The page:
wherein x is an integer of from 2 to 40, and the triamines have the formula: ##STR2## wherein x, y and z represent integers in the range of from 1 to 15, and the sum of x, y and z is from 3 to 50. The most preferred polyoxypropylene diamines have an average molecular weight of from 230 to 2,000. The most preferred polyoxypropylene triamines have an average molecular weight of from 190 to 5,000. Also useful are diamines having the formula:

H.sub.2 NCH(CH.sub.3)CH.sub.2 [OCH(CH.sub.3)CH.sub.2 ].sub.x --[OCH.sub.2 CH.sub.2 ].sub.y --[OCH.sub.2 CH(CH.sub.3)].sub.z NH.sub.2

wherein x+z equals 2 to 10 and y is an integer from 1 to 50.

Suitable epoxy resins which can be employed in the preparation of the polyureas of the present invention include, for example, the diglycidyl ethers of compounds containing an average of more than two, preferably not greater than 2 aromatic, cycloaliphatic or aliphatic hydroxyl groups per molecule. Particularly suitable such epoxy resins can be represented by the following formulas: ##STR3## wherein each A is independently a divalent hydrocarbyl group having from 1 to 18, preferably from 1 to 8, more preferably from 1 to 6 carbon atoms, --O--, --S--, --S--S--, --SO2 -- or --CO--; A' is a --CH2 --; each R is independently hydrogen, methyl or ethyl; each X is independently hydrogen or a lower alkyl group having from 1 to 4, preferably from 1 to 2, carbon atoms, or a halogen, preferably chlorine or bromine; Z is a glycidyl group represented by the following formula: ##STR4## Z" is a divalent aliphatic moiety; m" has an average value from 0.01 to 10, preferably from 0.01 to 5, more preferably from 0.01 to 3; n has a value of zero, 1 or 2; n' has an average value from 0 to 60, preferably from 10 to 50, more preferably from 20 to 40; p has an average value from zero to 6, preferably from 0 to 4, more preferably from 0 to 2; and p' has an average value from 0 to 20, preferably from 0 to 10, more preferably from 0 to 5.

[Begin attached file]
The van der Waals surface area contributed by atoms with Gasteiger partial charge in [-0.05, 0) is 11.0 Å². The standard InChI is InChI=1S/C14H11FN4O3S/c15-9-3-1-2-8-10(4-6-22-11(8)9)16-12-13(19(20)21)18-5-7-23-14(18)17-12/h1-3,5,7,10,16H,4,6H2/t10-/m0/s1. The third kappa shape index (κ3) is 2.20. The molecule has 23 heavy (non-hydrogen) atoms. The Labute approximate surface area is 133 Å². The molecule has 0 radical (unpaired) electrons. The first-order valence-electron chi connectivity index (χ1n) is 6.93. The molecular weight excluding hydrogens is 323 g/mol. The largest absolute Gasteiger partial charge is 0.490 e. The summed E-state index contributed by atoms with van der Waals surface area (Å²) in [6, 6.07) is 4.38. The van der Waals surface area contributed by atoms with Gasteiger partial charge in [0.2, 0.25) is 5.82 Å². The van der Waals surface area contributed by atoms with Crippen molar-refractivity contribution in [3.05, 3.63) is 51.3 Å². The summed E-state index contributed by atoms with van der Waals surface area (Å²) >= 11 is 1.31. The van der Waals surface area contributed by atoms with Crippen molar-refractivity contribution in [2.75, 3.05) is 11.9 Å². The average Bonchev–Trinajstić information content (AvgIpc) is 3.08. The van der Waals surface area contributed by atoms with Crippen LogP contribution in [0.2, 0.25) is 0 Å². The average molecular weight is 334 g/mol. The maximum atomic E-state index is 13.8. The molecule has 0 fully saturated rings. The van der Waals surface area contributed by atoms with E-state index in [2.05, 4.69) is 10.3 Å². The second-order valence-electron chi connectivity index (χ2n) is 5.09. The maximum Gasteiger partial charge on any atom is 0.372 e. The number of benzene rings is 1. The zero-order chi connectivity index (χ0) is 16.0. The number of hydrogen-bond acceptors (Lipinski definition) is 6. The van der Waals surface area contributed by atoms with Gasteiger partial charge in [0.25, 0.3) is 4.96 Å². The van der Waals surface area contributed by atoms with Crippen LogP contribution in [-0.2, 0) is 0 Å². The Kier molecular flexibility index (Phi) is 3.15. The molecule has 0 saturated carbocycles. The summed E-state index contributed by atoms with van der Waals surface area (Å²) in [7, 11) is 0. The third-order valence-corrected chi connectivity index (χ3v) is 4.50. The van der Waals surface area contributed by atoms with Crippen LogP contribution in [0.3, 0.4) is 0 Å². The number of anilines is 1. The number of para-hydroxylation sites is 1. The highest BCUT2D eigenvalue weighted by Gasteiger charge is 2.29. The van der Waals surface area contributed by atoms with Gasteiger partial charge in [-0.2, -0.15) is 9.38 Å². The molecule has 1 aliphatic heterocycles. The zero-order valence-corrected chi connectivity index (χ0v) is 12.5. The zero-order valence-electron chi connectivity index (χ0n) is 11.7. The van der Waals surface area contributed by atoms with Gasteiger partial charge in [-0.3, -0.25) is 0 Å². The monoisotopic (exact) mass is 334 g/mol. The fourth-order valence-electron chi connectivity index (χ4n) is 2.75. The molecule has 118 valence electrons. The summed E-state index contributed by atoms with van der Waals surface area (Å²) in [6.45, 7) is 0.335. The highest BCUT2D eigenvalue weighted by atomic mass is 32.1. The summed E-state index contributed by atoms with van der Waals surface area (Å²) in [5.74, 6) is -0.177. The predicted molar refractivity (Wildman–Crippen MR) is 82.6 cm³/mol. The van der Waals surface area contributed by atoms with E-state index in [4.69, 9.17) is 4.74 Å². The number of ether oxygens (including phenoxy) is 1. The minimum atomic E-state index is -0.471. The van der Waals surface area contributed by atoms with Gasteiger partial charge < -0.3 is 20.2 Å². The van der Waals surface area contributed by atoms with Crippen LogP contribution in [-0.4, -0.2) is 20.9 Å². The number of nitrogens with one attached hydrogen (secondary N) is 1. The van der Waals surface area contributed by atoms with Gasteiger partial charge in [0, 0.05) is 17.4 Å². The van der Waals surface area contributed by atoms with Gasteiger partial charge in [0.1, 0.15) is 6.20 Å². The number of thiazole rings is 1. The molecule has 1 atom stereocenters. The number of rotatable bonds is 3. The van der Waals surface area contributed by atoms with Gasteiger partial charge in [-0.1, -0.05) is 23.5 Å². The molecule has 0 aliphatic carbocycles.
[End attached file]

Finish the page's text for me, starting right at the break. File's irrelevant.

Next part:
The term "hydrocarbyl" employed herein means an aromatic, aliphatic, cycloaliphatic group, or groups having both aromatic and aliphatic character, having from 1 to 18, preferably from 1 to 8, more preferably from 1 to 4 carbon atoms. The aliphatic and cycloaliphatic groups can be saturated or unsaturated. These hydrocarbyl groups are monovalent or divalent as required.

Included in the above are glycidyl ethers of aliphatic polyols. Also included are glycidyl amines such as the tetragylcidyl amine of methylene dianiline. Epoxided compounds such as epoxided aminophenol and epoxided polyolefins can also be used with the present invention.

While any polyepoxide can be used with the present invention, desirably the polyepoxide is a diglycidyl ether of dihydric bisphenol. Also desirably the polyepoxide has little or no hydroxyl functionality, a viscosity of less than 100,000 cps at 25° C. (100 Pa.s), and is compatible with the organic polyisocyanate of the polyurea formulation in which it is intended to be included.